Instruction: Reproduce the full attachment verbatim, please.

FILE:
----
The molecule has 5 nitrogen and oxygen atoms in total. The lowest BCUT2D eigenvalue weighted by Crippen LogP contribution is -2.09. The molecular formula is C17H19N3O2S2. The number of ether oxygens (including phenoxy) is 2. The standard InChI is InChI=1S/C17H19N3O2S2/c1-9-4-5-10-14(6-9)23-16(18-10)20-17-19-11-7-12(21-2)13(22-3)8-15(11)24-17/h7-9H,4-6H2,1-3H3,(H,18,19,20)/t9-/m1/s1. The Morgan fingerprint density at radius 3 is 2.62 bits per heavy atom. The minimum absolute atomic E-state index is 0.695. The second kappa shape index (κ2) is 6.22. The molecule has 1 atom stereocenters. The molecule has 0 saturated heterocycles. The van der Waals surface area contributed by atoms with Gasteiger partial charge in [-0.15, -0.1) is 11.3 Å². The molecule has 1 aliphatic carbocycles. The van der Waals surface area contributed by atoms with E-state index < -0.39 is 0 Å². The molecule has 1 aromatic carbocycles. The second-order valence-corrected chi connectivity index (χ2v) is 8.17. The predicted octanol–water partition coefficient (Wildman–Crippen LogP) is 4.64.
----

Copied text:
The molecule has 5 nitrogen and oxygen atoms in total. The lowest BCUT2D eigenvalue weighted by Crippen LogP contribution is -2.09. The molecular formula is C17H19N3O2S2. The number of ether oxygens (including phenoxy) is 2. The standard InChI is InChI=1S/C17H19N3O2S2/c1-9-4-5-10-14(6-9)23-16(18-10)20-17-19-11-7-12(21-2)13(22-3)8-15(11)24-17/h7-9H,4-6H2,1-3H3,(H,18,19,20)/t9-/m1/s1. The Morgan fingerprint density at radius 3 is 2.62 bits per heavy atom. The minimum absolute atomic E-state index is 0.695. The second kappa shape index (κ2) is 6.22. The molecule has 1 atom stereocenters. The molecule has 0 saturated heterocycles. The van der Waals surface area contributed by atoms with Gasteiger partial charge in [-0.15, -0.1) is 11.3 Å². The molecule has 1 aliphatic carbocycles. The van der Waals surface area contributed by atoms with E-state index < -0.39 is 0 Å². The molecule has 1 aromatic carbocycles. The second-order valence-corrected chi connectivity index (χ2v) is 8.17. The predicted octanol–water partition coefficient (Wildman–Crippen LogP) is 4.64.